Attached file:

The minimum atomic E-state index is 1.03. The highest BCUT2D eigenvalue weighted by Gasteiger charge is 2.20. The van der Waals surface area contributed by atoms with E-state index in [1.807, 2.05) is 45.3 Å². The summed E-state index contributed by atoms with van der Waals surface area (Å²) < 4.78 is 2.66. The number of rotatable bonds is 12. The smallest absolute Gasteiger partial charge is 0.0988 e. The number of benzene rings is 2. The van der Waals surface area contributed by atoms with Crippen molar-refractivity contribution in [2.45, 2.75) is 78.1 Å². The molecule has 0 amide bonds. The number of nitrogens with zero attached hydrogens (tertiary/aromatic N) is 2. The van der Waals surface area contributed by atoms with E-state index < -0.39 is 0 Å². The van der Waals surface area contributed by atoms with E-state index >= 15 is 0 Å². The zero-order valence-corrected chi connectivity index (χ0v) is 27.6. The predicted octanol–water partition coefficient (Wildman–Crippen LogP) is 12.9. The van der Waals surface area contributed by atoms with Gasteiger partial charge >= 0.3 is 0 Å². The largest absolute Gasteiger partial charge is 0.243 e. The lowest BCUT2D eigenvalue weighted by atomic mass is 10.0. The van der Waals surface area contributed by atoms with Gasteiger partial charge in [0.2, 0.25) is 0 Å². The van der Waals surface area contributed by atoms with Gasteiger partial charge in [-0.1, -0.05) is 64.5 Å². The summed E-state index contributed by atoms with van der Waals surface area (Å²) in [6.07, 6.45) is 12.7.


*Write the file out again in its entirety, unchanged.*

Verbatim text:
The minimum atomic E-state index is 1.03. The highest BCUT2D eigenvalue weighted by Gasteiger charge is 2.20. The van der Waals surface area contributed by atoms with E-state index in [1.807, 2.05) is 45.3 Å². The summed E-state index contributed by atoms with van der Waals surface area (Å²) < 4.78 is 2.66. The number of rotatable bonds is 12. The smallest absolute Gasteiger partial charge is 0.0988 e. The number of benzene rings is 2. The van der Waals surface area contributed by atoms with Crippen molar-refractivity contribution in [2.45, 2.75) is 78.1 Å². The molecule has 0 amide bonds. The number of nitrogens with zero attached hydrogens (tertiary/aromatic N) is 2. The van der Waals surface area contributed by atoms with E-state index < -0.39 is 0 Å². The van der Waals surface area contributed by atoms with E-state index >= 15 is 0 Å². The zero-order valence-corrected chi connectivity index (χ0v) is 27.6. The predicted octanol–water partition coefficient (Wildman–Crippen LogP) is 12.9. The van der Waals surface area contributed by atoms with Gasteiger partial charge >= 0.3 is 0 Å². The largest absolute Gasteiger partial charge is 0.243 e. The lowest BCUT2D eigenvalue weighted by atomic mass is 10.0. The van der Waals surface area contributed by atoms with Gasteiger partial charge in [0.2, 0.25) is 0 Å². The van der Waals surface area contributed by atoms with Gasteiger partial charge in [-0.1, -0.05) is 64.5 Å². The summed E-state index contributed by atoms with van der Waals surface area (Å²) in [6.07, 6.45) is 12.7.